Mounting these stairs and lifting the trap-door, the boy carefully undid the wire noose from Hushwing’s feathered legs, avoiding the keen talons which promptly clutched at his fingers. Then he unrolled the coat, and the big bird, flapping his wings eagerly, soared straight for the bright square of the window. But the sash was strong; and the glass was a marvel which he had never before encountered. In a few moments he gave up the effort, floated back to the duskiest corner of the loft, and settled himself, much disconcerted, on the back of an old haircloth sofa which had lately been banished from the sitting-room. Here he sat immovable, only hissing and snapping his formidable [Page 173] beak when the Boy approached him. His heart swelled with indignation and despair; and, realising the futility of flight, he stood at bay. As the Boy moved around him he kept turning his great horned head as if it were on a pivot, without changing the position of his body; and his round, golden eyes, with their piercing black pupils, met those of his captor with an unflinching directness beyond the nerve of any four-footed beast, however mighty, to maintain. The daunting mastery of the human gaze, which could prevail over the gaze of the panther or the wolf, was lost upon the tame-less spirit of Hushwing. Noting his courage, the Boy smiled approval and left him alone to recover his equanimity.
    The Boy, as days went by, made no progress whatever in his acquaintance with his captive, who steadfastly met all his advances with defiance of hissings and snapping beak. But by opening the bins and sitting motionless for an hour or two in the twilight the Boy was able to make pretty careful study of Hushwing’s method of hunting. The owl would sit a long time unstirring, the gleam of his eyes never wavering. Then suddenly he would send forth his terrifying cry, — and listen. Sometimes there would be no result. At other [Page 174] times the cry would come just as some big rat, grown over-confident, was venturing softly across the floor or down into the toothsome grain. Startled out of all common sense by that voice of doom at his ear, he would make a desperate rush for cover. There would be a scrambling on the floor or a scurrying in the bin. Then the great, dim wings would hover above the sound. There would be a squeak, a brief scuffle; and Hushwing would float back downily to devour his prey on his chosen perch, the back of the old haircloth sofa.
    For a fortnight the Boy watched him assiduously, spending almost every evening in the loft. At length came an evening when not a rat would stir abroad, and Hushwing’s hunting-calls were hooted in vain. After two hours of vain watching the Boy’s patience gave out, and he went off to bed, promising his prisoner a good breakfast in the morning to compensate him for the selfish prudence of the rats. That same night, while every one in the house slept soundly, it chanced that a thieving squatter from the other end of the settlement came along with a bag, having designs upon the well-filled oat-bins.
    The squatter knew where there was a short and handy ladder leaning against the tool-house. He [Page 175] had always been careful to replace it. He also knew how to lift, with his knife, the iron hook which fastened — but did not secure — the gable window on the inside. To-night he went very stealthily, because, though it was dark, there was no wind to cover the sound of his movements. Stealthily he brought the ladder and raised it against the gable of the loft. Noiselessly he mounted, carrying his bag, till his bushy, hatless head was just on a level with the window-sill. Without a sound, as he imagined, his knife-edge raised the hook — but there was a sound, the ghost of a sound, and the marvellous ear of Hushwing heard it. As the window swung back the thief’s bushy crown appeared just over the sill. “Whoo-h’oo-oo!” shouted Hushwing, angry and hungry, swooping at the seductive mark. He struck it fair and hard, his claws gashing the scalp, his wings dealing an amazing buffet.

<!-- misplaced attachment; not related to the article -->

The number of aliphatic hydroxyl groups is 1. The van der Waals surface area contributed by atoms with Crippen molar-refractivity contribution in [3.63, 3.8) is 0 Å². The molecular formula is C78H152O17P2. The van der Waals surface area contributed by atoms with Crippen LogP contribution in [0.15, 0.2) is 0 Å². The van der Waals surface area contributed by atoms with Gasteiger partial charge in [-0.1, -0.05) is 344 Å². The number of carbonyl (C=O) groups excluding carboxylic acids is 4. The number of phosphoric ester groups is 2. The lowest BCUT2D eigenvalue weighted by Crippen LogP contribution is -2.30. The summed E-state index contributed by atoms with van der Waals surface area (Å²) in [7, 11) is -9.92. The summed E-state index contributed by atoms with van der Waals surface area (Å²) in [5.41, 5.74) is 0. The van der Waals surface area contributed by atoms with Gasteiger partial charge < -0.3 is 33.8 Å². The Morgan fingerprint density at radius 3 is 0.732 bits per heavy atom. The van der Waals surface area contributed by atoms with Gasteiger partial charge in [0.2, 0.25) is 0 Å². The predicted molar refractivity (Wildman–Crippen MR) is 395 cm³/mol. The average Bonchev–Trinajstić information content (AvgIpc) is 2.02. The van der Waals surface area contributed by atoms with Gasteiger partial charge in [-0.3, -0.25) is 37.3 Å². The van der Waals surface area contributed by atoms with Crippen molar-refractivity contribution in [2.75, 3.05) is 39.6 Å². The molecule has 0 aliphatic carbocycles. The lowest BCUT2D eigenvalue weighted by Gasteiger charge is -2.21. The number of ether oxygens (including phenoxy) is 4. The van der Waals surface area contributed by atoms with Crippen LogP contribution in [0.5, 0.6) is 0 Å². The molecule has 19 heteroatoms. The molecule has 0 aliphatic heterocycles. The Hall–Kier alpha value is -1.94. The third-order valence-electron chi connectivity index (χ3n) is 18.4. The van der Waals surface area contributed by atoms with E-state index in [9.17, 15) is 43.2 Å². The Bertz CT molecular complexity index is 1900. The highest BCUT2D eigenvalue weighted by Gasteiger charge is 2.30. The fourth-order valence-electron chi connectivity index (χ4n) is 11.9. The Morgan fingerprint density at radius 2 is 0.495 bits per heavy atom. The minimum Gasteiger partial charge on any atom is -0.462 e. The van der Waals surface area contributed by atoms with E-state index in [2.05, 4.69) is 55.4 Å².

Appalled by the cry and the stroke, the sharp clutch, the great smother of wing, the rascal screamed with terror, lost his hold, and fell to the ground. Nothing was further from his imagination than that his assailant should be a mere owl. It was rather some kind of a grossly inconsistent hobgoblin that he thought of, sent to punish him for [Page 176] the theft of his neighbour’s grain. Leaving the ladder where it fell, and the empty bag beside it, he ran wildly from the haunted spot, and never stopped till he found himself safe inside his shanty door. As for Hushwing, he did not wait to investigate this second mistake of his, but made all haste back to his nest in the swamp.
    The frightened outcry of the thief awoke the sleepers in the house, and presently the Boy and his father came with a lantern to find out what was the matter. The fallen ladder, the empty bag, the open window of the loft, told their own story. When the Boy saw that Hushwing was gone, his face fell with disappointment. He had grown very fond of his big, irreconcilable, dauntless captive.
    “We owe Master Hushwing a right good turn this night,” said the Boy’s father, laughing. “My grain’s going to last longer after this, I’m thinking.”
    “Yes,” sighed the Boy, “Hushwing has earned his freedom. I suppose I mustn’t bother him any more with snares and things.”
    Meanwhile, the great horned owl was sitting erect on the edge of his nest in the swamp, one talon transfixing the torn carcass of a mink, while his shining eyes, round like little suns, shone happily upon the big-headed, ragged-feathered, hungry brood of owlets at his feet. [Page 177]